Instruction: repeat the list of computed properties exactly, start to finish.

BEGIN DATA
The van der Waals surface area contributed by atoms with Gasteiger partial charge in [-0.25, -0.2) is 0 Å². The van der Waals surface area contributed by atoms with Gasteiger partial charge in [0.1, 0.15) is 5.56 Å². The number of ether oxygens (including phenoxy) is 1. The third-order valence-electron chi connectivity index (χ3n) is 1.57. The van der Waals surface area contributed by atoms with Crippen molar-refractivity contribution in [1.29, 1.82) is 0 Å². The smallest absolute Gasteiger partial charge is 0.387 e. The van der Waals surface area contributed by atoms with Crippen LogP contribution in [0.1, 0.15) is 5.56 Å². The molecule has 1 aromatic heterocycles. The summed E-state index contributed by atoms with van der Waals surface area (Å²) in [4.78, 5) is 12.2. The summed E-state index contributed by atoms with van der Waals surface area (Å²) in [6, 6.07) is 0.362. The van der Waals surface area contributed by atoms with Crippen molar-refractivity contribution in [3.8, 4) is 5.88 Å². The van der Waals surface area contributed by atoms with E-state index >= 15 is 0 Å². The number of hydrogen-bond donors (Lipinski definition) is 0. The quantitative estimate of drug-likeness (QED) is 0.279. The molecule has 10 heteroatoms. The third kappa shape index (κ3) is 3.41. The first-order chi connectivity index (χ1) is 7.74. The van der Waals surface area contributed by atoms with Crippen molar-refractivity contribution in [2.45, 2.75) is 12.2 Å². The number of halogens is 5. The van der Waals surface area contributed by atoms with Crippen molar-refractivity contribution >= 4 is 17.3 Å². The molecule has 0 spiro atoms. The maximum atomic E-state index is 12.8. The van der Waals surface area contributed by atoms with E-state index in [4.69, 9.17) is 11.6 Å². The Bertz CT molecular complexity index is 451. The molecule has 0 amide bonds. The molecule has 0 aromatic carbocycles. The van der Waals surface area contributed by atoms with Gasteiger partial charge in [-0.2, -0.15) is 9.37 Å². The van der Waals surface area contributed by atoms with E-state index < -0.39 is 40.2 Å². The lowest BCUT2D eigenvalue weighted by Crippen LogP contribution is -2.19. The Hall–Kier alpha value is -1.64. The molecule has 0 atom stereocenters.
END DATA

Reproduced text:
The van der Waals surface area contributed by atoms with Gasteiger partial charge in [-0.25, -0.2) is 0 Å². The van der Waals surface area contributed by atoms with Gasteiger partial charge in [0.1, 0.15) is 5.56 Å². The number of ether oxygens (including phenoxy) is 1. The third-order valence-electron chi connectivity index (χ3n) is 1.57. The van der Waals surface area contributed by atoms with Crippen molar-refractivity contribution in [1.29, 1.82) is 0 Å². The smallest absolute Gasteiger partial charge is 0.387 e. The van der Waals surface area contributed by atoms with Crippen LogP contribution in [0.1, 0.15) is 5.56 Å². The molecule has 1 aromatic heterocycles. The summed E-state index contributed by atoms with van der Waals surface area (Å²) in [4.78, 5) is 12.2. The summed E-state index contributed by atoms with van der Waals surface area (Å²) in [6, 6.07) is 0.362. The van der Waals surface area contributed by atoms with Crippen molar-refractivity contribution in [3.8, 4) is 5.88 Å². The van der Waals surface area contributed by atoms with E-state index >= 15 is 0 Å². The number of hydrogen-bond donors (Lipinski definition) is 0. The quantitative estimate of drug-likeness (QED) is 0.279. The molecule has 10 heteroatoms. The third kappa shape index (κ3) is 3.41. The first-order chi connectivity index (χ1) is 7.74. The van der Waals surface area contributed by atoms with Crippen molar-refractivity contribution in [2.45, 2.75) is 12.2 Å². The number of halogens is 5. The van der Waals surface area contributed by atoms with Crippen molar-refractivity contribution >= 4 is 17.3 Å². The molecule has 0 spiro atoms. The maximum atomic E-state index is 12.8. The van der Waals surface area contributed by atoms with E-state index in [4.69, 9.17) is 11.6 Å². The Bertz CT molecular complexity index is 451. The molecule has 0 amide bonds. The molecule has 0 aromatic carbocycles. The van der Waals surface area contributed by atoms with Gasteiger partial charge in [-0.2, -0.15) is 9.37 Å². The van der Waals surface area contributed by atoms with E-state index < -0.39 is 40.2 Å². The lowest BCUT2D eigenvalue weighted by Crippen LogP contribution is -2.19. The Hall–Kier alpha value is -1.64. The molecule has 0 atom stereocenters.